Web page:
Pedagogic strategies to support learning design thinking in a masters course

 

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dc.contributor.author Hodgkinson-Williams, Cheryl en_ZA
dc.contributor.author Deacon, Andrew en_ZA
dc.date.accessioned 2014-11-29T17:36:01Z
dc.date.available 2014-11-29T17:36:01Z
dc.date.issued 2013 en_ZA
dc.identifier.citation Hodgkinson-Williams, C., Deacon, A. 2013. Pedagogic strategies to support learning design thinking in a masters course. Educational Research for Social Change. en_ZA
dc.identifier.issn 2221-4070 en_ZA
dc.identifier.uri http://hdl.handle.net/11427/9839
dc.description.abstract The demand for further skills and qualifications in the educational technology field remains strong as the range of technologies increases and their potential use in educational contexts becomes more compelling. Students registering for the University of Cape Town (UCT) Masters level courses are employed in schools, government agencies, universities, non-governmental organisations, or in the corporate sector, where their role in designing educational technology interventions represents part of their responsibilities. Because they have varying levels of experience in designing educational materials and/or using educational technologies, they need to develop learning design thinking and gain practice with a broad range of pedagogic strategies, theories, and technology tools to be productive in the workplace. Over the past four years we have developed and adopted a course for the needs of people who are keen to apply these skills in their work contexts. We describe here, the pedagogic strategies we explicitly adopted to model and support learning design thinking in one of four modules, Online Learning Design. The module adopts a learning design framework developed by Dabbagh and Bannan- Ritland (2005) to introduce students to design processes, and uses the same framework as a loose structure for the module and assignments. We apply Dabbagh and Bannan- Ritland's classification of pedagogic strategies to model and analyse approaches to cultivating learning design thinking amongst the students. As an analytic advice, we draw on Engeström's (2001) Activity Theory to describe the evolving learning context and our changing pedagogic strategies over four years. We focus on key tensions that emerged from the adoption of a range of pedagogic strategies to cultivate the students' learning design thinking when developing learning activities to communicate complex design issues. The key social change highlighted in this paper is that educational technology educators aiming to cultivate students' learning design thinking, need to apply their design thinking to their own practice. en_ZA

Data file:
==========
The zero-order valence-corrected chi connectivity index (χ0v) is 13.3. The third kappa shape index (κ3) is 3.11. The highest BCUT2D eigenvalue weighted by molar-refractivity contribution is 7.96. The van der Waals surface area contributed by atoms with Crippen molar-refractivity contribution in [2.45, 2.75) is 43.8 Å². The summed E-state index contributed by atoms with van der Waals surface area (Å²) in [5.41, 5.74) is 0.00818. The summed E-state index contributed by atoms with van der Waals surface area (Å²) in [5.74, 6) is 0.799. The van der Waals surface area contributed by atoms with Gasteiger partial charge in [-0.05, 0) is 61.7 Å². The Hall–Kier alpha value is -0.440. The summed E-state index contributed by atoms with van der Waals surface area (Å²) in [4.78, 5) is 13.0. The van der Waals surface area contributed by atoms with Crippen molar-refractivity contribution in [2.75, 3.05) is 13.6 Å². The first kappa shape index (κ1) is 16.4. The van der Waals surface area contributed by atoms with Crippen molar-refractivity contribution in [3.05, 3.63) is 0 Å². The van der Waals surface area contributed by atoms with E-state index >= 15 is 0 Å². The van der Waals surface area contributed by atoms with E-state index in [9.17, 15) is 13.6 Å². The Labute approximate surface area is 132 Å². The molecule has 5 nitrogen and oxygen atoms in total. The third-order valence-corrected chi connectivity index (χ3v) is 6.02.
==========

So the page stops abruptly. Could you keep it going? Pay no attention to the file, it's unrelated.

dc.language.iso eng en_ZA
dc.publisher Nelson Mandela Metropolitan University en_ZA
dc.source Educational Research for Social Change en_ZA
dc.source.uri http://ersc.nmmu.ac.za/articles/Vol2No1_Hodgkinson_pp82-87_April_2013.pdf en_ZA
dc.subject pedagogic strategies en_ZA
dc.subject design thinking en_ZA
dc.subject educational technology en_ZA
dc.title Pedagogic strategies to support learning design thinking in a masters course en_ZA
dc.type Journal Article en_ZA
uct.type.publication Research en_ZA
uct.type.resource Article en_ZA
dc.publisher.institution University of Cape Town
dc.publisher.faculty Centre for Higher Education Development en_ZA
dc.publisher.department Dean's Office: CHED en_ZA
uct.type.filetype Text
uct.type.filetype Image


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